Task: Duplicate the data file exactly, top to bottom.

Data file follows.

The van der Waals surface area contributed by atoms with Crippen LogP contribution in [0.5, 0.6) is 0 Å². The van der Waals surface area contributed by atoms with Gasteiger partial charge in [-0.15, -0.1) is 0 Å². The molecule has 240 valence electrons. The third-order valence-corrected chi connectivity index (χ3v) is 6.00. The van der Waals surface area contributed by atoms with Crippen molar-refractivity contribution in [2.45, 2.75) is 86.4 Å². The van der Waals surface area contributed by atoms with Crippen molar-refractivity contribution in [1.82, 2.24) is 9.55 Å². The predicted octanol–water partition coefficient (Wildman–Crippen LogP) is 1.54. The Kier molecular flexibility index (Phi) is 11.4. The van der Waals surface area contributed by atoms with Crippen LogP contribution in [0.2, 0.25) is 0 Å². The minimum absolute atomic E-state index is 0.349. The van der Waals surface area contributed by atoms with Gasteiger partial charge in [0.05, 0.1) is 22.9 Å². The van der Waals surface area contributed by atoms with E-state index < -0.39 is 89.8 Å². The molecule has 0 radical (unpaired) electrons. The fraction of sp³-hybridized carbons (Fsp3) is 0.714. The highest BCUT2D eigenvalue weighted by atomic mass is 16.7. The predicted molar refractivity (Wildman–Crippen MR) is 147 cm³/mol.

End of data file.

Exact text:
The van der Waals surface area contributed by atoms with Crippen LogP contribution in [0.5, 0.6) is 0 Å². The van der Waals surface area contributed by atoms with Gasteiger partial charge in [-0.15, -0.1) is 0 Å². The molecule has 240 valence electrons. The third-order valence-corrected chi connectivity index (χ3v) is 6.00. The van der Waals surface area contributed by atoms with Crippen molar-refractivity contribution in [2.45, 2.75) is 86.4 Å². The van der Waals surface area contributed by atoms with Crippen molar-refractivity contribution in [1.82, 2.24) is 9.55 Å². The predicted octanol–water partition coefficient (Wildman–Crippen LogP) is 1.54. The Kier molecular flexibility index (Phi) is 11.4. The van der Waals surface area contributed by atoms with Crippen LogP contribution in [0.2, 0.25) is 0 Å². The minimum absolute atomic E-state index is 0.349. The van der Waals surface area contributed by atoms with Gasteiger partial charge in [0.05, 0.1) is 22.9 Å². The van der Waals surface area contributed by atoms with E-state index < -0.39 is 89.8 Å². The molecule has 0 radical (unpaired) electrons. The fraction of sp³-hybridized carbons (Fsp3) is 0.714. The highest BCUT2D eigenvalue weighted by atomic mass is 16.7. The predicted molar refractivity (Wildman–Crippen MR) is 147 cm³/mol.